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  • Greg O'Driscoll

Ka-Zar, Lord of the Guest Appearances!

Cover image for Ka-Zar co-starring: Spiderman #3

A larger square-bound edition of reprint material repackaged as a Ka-Zar comic, this is actually composed of guest appearances from other titles such as Spider-Man and Daredevil. Even in the early days from his first Silver Age appearance in X-Men #10 and onward, Ka-Zar was a reliably solid guest star. He lacked flashy powers, which made him a suitable rival for more street level heroes, but he made up for it by sheer presence and the added visual appeal of his pet sabretooth Zabu.

The new Lord Plunder aka Ka-Zar arrives in New York looking pretty fly.

Written by Stan Lee and drawn by John Romita, an amnesiac Spider-Man wanders the city as Lord Plunder aka Ka-Zar, looking suitably pimptastic in his suit and with Zabu on a leash, arrives in New York. In town to resolve some legal matters relating to his dead father's estate, he is approached by long-time spider hater J. Jonah Jameson. Ka-Zar's ego and love of a challenge is appealed to by the newspaper publisher turned "concerned citizen". In short order, a misinformed (and shirtless) Ka-Zar resolves to bring in the fugitive Spider-Man.

Once Ka-Zar tracks Spider-Man down, a prolonged battle follows. Luckily for Spider-Man, Ka-Zar found and attacked the wall-crawler just before the amnesiac hero revealed his face to a deceptive Jameson claiming to be his biggest fan. Spider-Man spends most of his time trying to escape and elude Ka-Zar, whose tracking skills and acrobatic abilities make him something of a blond-haired Kraven analogue. Even here it is apparent Spidey has been holding back. Patience frayed, when the webslinger finally puts more of his super-strength into it, Ka-Zar gets knocked silly and only Zabu's sudden arrival saves the Lord of the Savage Land.

J. Jonah Jameson is just about to get Spider-Man to unmask when Ka-Zar comes crashing in.

The issue ends with Ka-Zar retrieving a half-drowned Spidey from a lake in Central Park. Ka-Zar got the better of the other hero through tactics as opposed to raw strength. The story finishes with a cliffhanger that the following story in the same issue does nothing to resolve. It turns out this jumbo sized book is more of a highlights reel as opposed to a collection of interconnected stories featuring the guest-star as was often seen with Marvel's b-listers back in the day. In fact, the second story actually goes back in time to an earlier adventure with Daredevil in England.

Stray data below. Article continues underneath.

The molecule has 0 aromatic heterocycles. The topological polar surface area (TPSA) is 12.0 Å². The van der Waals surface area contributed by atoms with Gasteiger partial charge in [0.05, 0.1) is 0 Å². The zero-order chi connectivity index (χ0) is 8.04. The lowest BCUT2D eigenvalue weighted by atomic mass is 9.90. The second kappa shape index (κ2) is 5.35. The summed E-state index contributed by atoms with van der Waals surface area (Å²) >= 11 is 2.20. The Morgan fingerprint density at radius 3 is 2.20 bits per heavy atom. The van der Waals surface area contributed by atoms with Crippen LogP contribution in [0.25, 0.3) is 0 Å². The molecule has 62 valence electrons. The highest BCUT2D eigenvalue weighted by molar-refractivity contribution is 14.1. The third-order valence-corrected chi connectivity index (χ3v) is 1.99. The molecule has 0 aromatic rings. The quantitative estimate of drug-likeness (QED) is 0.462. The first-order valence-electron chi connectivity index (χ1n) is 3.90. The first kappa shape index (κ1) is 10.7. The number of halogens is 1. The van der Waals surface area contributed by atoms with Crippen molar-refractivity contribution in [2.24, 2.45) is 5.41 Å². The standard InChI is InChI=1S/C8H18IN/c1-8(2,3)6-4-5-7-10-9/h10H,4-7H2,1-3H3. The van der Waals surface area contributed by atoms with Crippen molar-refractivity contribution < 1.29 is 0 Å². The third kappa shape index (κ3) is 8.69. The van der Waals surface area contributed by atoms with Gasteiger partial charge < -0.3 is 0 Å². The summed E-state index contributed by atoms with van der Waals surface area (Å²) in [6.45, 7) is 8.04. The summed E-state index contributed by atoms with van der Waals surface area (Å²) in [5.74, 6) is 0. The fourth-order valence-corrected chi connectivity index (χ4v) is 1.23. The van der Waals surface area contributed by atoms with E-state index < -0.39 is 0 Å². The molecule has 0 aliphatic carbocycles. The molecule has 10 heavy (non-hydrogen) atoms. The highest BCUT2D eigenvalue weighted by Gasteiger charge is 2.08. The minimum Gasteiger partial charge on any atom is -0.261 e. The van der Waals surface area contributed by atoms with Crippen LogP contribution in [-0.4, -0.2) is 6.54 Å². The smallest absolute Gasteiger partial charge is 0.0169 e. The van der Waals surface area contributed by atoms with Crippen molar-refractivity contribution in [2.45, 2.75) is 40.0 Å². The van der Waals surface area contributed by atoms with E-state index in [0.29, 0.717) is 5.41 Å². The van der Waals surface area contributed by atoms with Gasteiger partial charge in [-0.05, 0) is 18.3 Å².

Ambushed by assassins, Ka-Zar's metal medalion is stolen and brought back to Lord Parnival Plunder, Ka-Zar's evil brother. The medalion is one half of a special key made from vibranium, which opens a crypt containing a larger deposit of the wonder metal. Trained as an engineer, Parnival uses the recovered ore to power a "vibra-gun" that can easily atomize any other machine or weapon. Donning a costume and assuming the name the Plunderer, Ka-Zar's brother is well on his way to super-villainy no matter what Daredevil does to stop him-- yes, Daredevil. This story is from his comic after all and, unlike his appearance in Spider-Man, Ka-Zar is very much a second banana here, serving only as something of a living plot device to justify DD's trip to England and fight with the Plunderer.

Ka-Zar's best moment here is after he has been found stunned by local police and hauled off to jail. "Lord" Plunder happily frames his brutish brother as a wild menace and Ka-Zar is hauled before a judge in chains, but chains cannot hold Ka-Zar. The Lord of the Savage Land breaks the chains in such a way that would do other, stronger superheroes proud, thus providing plenty of fodder for the ongoing discussion of wether or not Ka-Zar's strength is only the peak of human limits or something more.

"This is a court of justice, not an arena!" but no one asked Ka-Zar!

Of course, the moment is shortlived. Just a second after breaking his chains, Ka-Zar is brought down by a barrage of gas cannisters. Meanwhile, Daredevil stops the Plunderer, possibly saves the world from a nuclear missile crisis, and clears Ka-Zar's name. It is Daredevil's book after all. Better luck next time Ka-Zar!

The final story isn't even Ka-Zar related. It's a solo tale of Angel of the X-Men going up against the Dazzler. No, not Alison Blaire. This Dazzler is a supervillain in a weird purple mask. Still, it is an intirguing little tale. With the death of his father, Angel has really gone off the deep end and is showing out.

The winged mutant is something of a hothead and even tells an FBI agent that he will take the law into his own hands, because being a mutant puts him above the laws of man. This is a surprising heresy on the lips of one of Xavier's original apostles of mutant-human coexistence, but maybe it can just be put down to grief making him loopy.

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